- Africa’s natural gas reserves are estimated at 620 trillion cubic feet. Nigeria, Algeria, and Senegal have the most extensive deposits.
- Algeria is Africa’s foremost natural gas exporter. It is also a potential bridge to Europe’s energy reliance, with existing trans-Mediterranean gas pipelines and upcoming projects.
- On a global scale, there is rising demand for natural gas, and Africa, with its substantial resources, must actively participate.
The recent formalization of an agreement to advance what is being hailed as South Africa’s most substantial liquefied natural gas (LNG) endeavor in the Mpumalanga province underscores the potential of natural gas as a viable energy source for the nation.
This accord, described as a “non-binding term sheet,” represents a collaboration between South Africa’s Industrial Development Corporation (IDC) and Afro Energy. The latter is a subsidiary of the Australian gas exploration company Kinetiko Energy.
The project is expected to produce 50MW of equivalent energy initially. There are plans to scale up to 500MW over time. Additionally, there are prospects for developing further LNG projects that match this capacity.
Vast gas reserves across Africa
This development is crucial as South Africa grapples with an ongoing power crisis. The enthusiasm for onshore gas exploration has been rekindled. Already, TotalEnergies has gotten approval for oil and gas exploration off South Africa’s western coast. In May, South Africa announced intentions to reconsider shale gas exploration in the Karoo region.
The Mpumalanga discovery represents a relatively advanced project characterized by an innovative public-private partnership approach. Nonetheless, the resource, estimated at 3.1 billion cubic feet of natural gas, pales compared to the vast gas reserves in other African regions.
Across Africa, natural gas reserves average 620 trillion cubic feet, with the most substantial deposits in Nigeria, Algeria, and Senegal.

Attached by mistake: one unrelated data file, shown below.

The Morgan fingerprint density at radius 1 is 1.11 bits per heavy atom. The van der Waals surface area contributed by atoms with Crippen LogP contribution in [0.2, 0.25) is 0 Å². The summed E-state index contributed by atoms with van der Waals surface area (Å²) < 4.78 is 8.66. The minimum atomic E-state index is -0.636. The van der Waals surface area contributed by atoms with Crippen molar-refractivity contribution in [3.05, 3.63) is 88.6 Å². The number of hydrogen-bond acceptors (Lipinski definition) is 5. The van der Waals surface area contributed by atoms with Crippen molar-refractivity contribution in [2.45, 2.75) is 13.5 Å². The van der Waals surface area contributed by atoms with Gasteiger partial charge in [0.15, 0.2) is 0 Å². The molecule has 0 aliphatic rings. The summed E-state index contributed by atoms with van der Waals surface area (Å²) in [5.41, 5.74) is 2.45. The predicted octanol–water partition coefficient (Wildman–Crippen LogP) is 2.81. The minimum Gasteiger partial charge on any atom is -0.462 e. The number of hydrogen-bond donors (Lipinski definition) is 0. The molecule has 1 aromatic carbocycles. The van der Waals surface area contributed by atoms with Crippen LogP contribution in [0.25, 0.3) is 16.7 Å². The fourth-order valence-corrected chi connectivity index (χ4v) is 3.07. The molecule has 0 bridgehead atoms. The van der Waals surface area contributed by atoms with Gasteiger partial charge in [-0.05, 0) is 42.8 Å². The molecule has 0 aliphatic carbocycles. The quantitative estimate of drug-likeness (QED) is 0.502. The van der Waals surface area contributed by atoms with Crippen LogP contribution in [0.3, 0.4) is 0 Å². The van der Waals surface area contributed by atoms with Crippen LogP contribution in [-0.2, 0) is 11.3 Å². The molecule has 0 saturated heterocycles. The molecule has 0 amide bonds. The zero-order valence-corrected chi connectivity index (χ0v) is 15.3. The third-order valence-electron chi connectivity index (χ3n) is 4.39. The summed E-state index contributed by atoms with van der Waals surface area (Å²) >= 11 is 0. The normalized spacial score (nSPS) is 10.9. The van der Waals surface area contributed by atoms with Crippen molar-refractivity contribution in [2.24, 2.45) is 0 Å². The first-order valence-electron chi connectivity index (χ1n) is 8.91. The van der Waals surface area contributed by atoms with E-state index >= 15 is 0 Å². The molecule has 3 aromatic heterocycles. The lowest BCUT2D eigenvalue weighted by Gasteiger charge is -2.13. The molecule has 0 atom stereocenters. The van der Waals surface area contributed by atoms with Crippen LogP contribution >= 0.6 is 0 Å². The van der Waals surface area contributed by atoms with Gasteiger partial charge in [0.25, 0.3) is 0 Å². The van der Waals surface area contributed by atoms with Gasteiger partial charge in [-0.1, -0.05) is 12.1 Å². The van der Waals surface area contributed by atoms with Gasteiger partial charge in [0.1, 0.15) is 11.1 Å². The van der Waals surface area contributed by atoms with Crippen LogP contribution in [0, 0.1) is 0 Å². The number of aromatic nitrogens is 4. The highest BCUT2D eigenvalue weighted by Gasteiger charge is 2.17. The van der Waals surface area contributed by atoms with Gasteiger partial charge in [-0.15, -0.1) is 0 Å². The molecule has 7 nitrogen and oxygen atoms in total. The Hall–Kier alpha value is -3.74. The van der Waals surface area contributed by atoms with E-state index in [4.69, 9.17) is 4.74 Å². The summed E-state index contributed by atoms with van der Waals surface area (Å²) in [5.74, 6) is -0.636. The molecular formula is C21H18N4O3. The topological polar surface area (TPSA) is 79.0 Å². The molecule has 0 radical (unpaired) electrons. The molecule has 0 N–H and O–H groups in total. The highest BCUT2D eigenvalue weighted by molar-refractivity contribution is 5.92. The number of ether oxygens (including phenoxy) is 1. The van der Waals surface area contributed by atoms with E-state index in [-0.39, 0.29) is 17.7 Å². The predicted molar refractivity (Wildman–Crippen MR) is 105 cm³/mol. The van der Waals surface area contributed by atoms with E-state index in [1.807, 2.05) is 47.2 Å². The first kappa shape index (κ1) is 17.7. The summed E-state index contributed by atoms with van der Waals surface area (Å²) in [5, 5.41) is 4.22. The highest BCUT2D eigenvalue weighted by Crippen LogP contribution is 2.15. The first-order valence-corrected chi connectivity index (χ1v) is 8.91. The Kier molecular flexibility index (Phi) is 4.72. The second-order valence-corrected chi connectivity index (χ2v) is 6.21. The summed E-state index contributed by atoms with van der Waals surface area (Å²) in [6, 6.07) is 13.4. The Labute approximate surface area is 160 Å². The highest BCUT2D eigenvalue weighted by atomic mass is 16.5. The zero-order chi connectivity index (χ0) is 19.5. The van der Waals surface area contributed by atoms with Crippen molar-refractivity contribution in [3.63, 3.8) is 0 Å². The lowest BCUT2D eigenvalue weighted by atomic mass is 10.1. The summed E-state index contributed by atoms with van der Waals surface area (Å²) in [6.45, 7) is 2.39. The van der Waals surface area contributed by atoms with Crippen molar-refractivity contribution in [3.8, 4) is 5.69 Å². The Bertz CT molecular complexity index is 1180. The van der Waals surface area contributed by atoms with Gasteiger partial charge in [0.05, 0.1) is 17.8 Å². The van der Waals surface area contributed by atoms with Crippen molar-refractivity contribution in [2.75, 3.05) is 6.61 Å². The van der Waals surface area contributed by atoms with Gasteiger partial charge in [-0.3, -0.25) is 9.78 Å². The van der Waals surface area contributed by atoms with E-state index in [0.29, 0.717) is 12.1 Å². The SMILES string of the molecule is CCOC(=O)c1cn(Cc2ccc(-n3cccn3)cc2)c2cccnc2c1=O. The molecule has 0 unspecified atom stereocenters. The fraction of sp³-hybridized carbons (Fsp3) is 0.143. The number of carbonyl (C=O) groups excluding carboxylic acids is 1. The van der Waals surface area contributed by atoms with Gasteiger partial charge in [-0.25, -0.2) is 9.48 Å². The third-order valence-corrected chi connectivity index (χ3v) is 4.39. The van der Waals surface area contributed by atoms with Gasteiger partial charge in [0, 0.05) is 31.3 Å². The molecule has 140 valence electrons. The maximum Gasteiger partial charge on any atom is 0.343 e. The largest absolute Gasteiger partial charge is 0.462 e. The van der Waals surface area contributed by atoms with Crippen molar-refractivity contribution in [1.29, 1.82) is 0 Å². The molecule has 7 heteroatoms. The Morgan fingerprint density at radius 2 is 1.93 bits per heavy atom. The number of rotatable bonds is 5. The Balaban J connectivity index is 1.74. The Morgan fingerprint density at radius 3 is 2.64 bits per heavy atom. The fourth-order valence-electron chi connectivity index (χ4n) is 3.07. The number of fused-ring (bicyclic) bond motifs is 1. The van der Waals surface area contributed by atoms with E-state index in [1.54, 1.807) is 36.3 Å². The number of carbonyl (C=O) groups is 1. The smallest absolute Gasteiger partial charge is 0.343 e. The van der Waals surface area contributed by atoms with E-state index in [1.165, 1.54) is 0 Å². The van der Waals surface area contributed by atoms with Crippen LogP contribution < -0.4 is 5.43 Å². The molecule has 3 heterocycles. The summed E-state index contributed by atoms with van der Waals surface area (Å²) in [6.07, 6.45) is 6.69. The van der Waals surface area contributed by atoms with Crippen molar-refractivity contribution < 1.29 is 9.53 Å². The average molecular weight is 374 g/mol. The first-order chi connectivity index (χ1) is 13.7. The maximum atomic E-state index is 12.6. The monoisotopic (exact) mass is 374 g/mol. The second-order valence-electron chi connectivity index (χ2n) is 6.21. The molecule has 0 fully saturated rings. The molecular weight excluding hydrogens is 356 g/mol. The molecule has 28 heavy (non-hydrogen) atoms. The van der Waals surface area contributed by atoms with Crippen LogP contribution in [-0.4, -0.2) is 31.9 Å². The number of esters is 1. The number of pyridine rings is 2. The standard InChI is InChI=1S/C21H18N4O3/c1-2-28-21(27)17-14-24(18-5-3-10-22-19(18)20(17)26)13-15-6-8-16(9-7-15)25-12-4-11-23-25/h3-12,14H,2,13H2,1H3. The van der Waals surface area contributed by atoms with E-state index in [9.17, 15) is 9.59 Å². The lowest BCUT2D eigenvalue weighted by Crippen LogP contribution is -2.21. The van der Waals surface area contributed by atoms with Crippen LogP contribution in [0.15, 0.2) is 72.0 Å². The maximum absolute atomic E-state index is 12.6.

Due to its proximity to Europe and well-established LNG infrastructure, Algeria is Africa’s foremost natural gas exporter. It ranks as the fourth-largest global gas exporter, backed by the tenth-largest proven natural gas reserves worldwide.
In light of Europe’s efforts to reduce its reliance on Russian energy sources following the Ukraine crisis, North and West Africa are strategically positioned to bridge this gap. Existing trans-Mediterranean gas pipelines can facilitate this; additional pipeline projects are in the planning stages.
Potential for African oil and gas exports
The potential for African oil and gas exports to Europe is immense. Authorities must, however, fix supply bottlenecks and present political challenges.
Natural gas is often termed “transition fuel” that can aid in the shift away from oil and coal towards renewable energy sources. By certain metrics, gas is a cleaner-burning, efficient fuel that emits fewer carbon dioxide emissions than other fossil fuels.
Gas is abundant and can be compressed, liquefied, and stored, offering an advantage over renewable energy sources like solar and wind, which are less efficiently dispatchable. Keeping and providing renewable energy when needed requires supplementary technologies such as batteries, hydrogen, or pumped storage.
Gas resources can seamlessly integrate into the well-established global natural gas infrastructure through pipelines and international shipping. This means emerging natural gas territories like South Africa could swiftly connect to this system and supply gas shortly after field development.
Ghana serves as an instructive case study of what’s achievable. The country’s oil and gas industry commenced with initial discoveries around 2006 and successfully produced its first product within 40 months. In 2021, Ghana had 2.4 million metric tons of gas.
Much of Africa lacks access to electricity
Balancing the imperative to reduce global greenhouse gas emissions to meet the commitments of the Paris Agreement with Africa’s development needs is a critical challenge. Nearly half of Africa’s population still needs access to electricity. The Africa Energy Commission affirms that natural gas retains a role in the continent’s evolving energy mix.
In a context where Africa is responsible for only four percent of global carbon emissions, and most of its population relies on biomass for energy, transitioning to natural gas would represent a net improvement.
On a global scale, there is a burgeoning demand for natural gas. With its substantial resources, Africa must actively participate profitably in this market.
The continent’s energy leaders will convene to explore emerging energy opportunities at Africa Oil Week. The forum, recognized as “Africa’s premier upstream event,” occurs from October 9-13 in Cape Town.
This event serves as a global platform for deals and transactions. It brings together governments national and international oil companies. Independents, investors, and service providers will also come to advance the energy landscape in Africa.